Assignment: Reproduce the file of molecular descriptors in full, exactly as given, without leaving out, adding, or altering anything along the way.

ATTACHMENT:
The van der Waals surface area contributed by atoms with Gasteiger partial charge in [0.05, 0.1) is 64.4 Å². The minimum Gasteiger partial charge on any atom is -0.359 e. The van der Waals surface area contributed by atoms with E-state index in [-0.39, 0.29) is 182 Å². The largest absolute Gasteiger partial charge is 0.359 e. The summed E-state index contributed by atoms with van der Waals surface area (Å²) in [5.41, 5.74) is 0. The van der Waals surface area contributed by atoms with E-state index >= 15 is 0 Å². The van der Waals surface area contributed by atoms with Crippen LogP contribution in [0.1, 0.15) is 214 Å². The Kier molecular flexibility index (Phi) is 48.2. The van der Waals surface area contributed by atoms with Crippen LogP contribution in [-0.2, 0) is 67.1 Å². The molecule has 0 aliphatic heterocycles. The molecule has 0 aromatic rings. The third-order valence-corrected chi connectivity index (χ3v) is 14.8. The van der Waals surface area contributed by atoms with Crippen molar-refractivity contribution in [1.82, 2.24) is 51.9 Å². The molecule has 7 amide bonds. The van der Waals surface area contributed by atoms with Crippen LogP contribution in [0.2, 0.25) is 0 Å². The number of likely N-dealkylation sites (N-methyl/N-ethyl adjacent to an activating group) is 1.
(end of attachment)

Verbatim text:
The van der Waals surface area contributed by atoms with Gasteiger partial charge in [0.05, 0.1) is 64.4 Å². The minimum Gasteiger partial charge on any atom is -0.359 e. The van der Waals surface area contributed by atoms with E-state index in [-0.39, 0.29) is 182 Å². The largest absolute Gasteiger partial charge is 0.359 e. The summed E-state index contributed by atoms with van der Waals surface area (Å²) in [5.41, 5.74) is 0. The van der Waals surface area contributed by atoms with E-state index >= 15 is 0 Å². The van der Waals surface area contributed by atoms with Crippen LogP contribution in [0.1, 0.15) is 214 Å². The Kier molecular flexibility index (Phi) is 48.2. The van der Waals surface area contributed by atoms with Crippen LogP contribution in [-0.2, 0) is 67.1 Å². The molecule has 0 aliphatic heterocycles. The molecule has 0 aromatic rings. The third-order valence-corrected chi connectivity index (χ3v) is 14.8. The van der Waals surface area contributed by atoms with Crippen molar-refractivity contribution in [1.82, 2.24) is 51.9 Å². The molecule has 7 amide bonds. The van der Waals surface area contributed by atoms with Crippen LogP contribution in [0.2, 0.25) is 0 Å². The number of likely N-dealkylation sites (N-methyl/N-ethyl adjacent to an activating group) is 1.